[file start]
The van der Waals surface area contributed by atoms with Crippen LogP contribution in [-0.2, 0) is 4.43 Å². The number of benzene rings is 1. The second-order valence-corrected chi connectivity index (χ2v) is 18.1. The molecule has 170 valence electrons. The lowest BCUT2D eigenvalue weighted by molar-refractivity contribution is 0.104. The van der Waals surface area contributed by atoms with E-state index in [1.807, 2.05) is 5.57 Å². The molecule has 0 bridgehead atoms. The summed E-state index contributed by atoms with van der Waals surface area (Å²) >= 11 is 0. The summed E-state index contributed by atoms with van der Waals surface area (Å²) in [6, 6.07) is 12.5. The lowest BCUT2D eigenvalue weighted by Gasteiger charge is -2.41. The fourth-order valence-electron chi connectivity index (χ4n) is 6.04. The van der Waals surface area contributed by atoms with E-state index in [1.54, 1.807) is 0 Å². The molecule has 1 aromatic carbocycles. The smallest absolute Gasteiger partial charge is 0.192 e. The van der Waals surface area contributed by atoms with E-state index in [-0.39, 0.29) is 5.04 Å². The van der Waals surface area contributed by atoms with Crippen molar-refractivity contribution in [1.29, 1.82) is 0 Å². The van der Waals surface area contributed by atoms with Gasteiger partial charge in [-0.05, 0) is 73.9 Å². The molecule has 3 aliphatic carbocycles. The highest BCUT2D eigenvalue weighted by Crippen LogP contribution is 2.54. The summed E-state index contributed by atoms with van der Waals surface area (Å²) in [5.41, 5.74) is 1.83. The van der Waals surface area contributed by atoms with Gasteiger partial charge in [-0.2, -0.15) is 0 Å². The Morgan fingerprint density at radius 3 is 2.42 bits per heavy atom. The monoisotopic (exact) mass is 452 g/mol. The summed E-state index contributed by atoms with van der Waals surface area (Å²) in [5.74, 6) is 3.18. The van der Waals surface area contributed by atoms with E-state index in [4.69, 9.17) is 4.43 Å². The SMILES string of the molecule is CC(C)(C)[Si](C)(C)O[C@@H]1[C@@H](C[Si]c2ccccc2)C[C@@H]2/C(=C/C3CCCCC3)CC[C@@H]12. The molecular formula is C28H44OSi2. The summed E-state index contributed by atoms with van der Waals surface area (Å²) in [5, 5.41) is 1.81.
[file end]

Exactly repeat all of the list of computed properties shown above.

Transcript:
The van der Waals surface area contributed by atoms with Crippen LogP contribution in [-0.2, 0) is 4.43 Å². The number of benzene rings is 1. The second-order valence-corrected chi connectivity index (χ2v) is 18.1. The molecule has 170 valence electrons. The lowest BCUT2D eigenvalue weighted by molar-refractivity contribution is 0.104. The van der Waals surface area contributed by atoms with E-state index in [1.807, 2.05) is 5.57 Å². The molecule has 0 bridgehead atoms. The summed E-state index contributed by atoms with van der Waals surface area (Å²) >= 11 is 0. The summed E-state index contributed by atoms with van der Waals surface area (Å²) in [6, 6.07) is 12.5. The lowest BCUT2D eigenvalue weighted by Gasteiger charge is -2.41. The fourth-order valence-electron chi connectivity index (χ4n) is 6.04. The van der Waals surface area contributed by atoms with E-state index in [1.54, 1.807) is 0 Å². The molecule has 1 aromatic carbocycles. The smallest absolute Gasteiger partial charge is 0.192 e. The van der Waals surface area contributed by atoms with E-state index in [-0.39, 0.29) is 5.04 Å². The van der Waals surface area contributed by atoms with Crippen molar-refractivity contribution in [1.29, 1.82) is 0 Å². The van der Waals surface area contributed by atoms with Gasteiger partial charge in [-0.05, 0) is 73.9 Å². The molecule has 3 aliphatic carbocycles. The highest BCUT2D eigenvalue weighted by Crippen LogP contribution is 2.54. The summed E-state index contributed by atoms with van der Waals surface area (Å²) in [5.41, 5.74) is 1.83. The van der Waals surface area contributed by atoms with Gasteiger partial charge in [-0.2, -0.15) is 0 Å². The Morgan fingerprint density at radius 3 is 2.42 bits per heavy atom. The monoisotopic (exact) mass is 452 g/mol. The summed E-state index contributed by atoms with van der Waals surface area (Å²) in [5.74, 6) is 3.18. The van der Waals surface area contributed by atoms with E-state index in [4.69, 9.17) is 4.43 Å². The SMILES string of the molecule is CC(C)(C)[Si](C)(C)O[C@@H]1[C@@H](C[Si]c2ccccc2)C[C@@H]2/C(=C/C3CCCCC3)CC[C@@H]12. The molecular formula is C28H44OSi2. The summed E-state index contributed by atoms with van der Waals surface area (Å²) in [5, 5.41) is 1.81.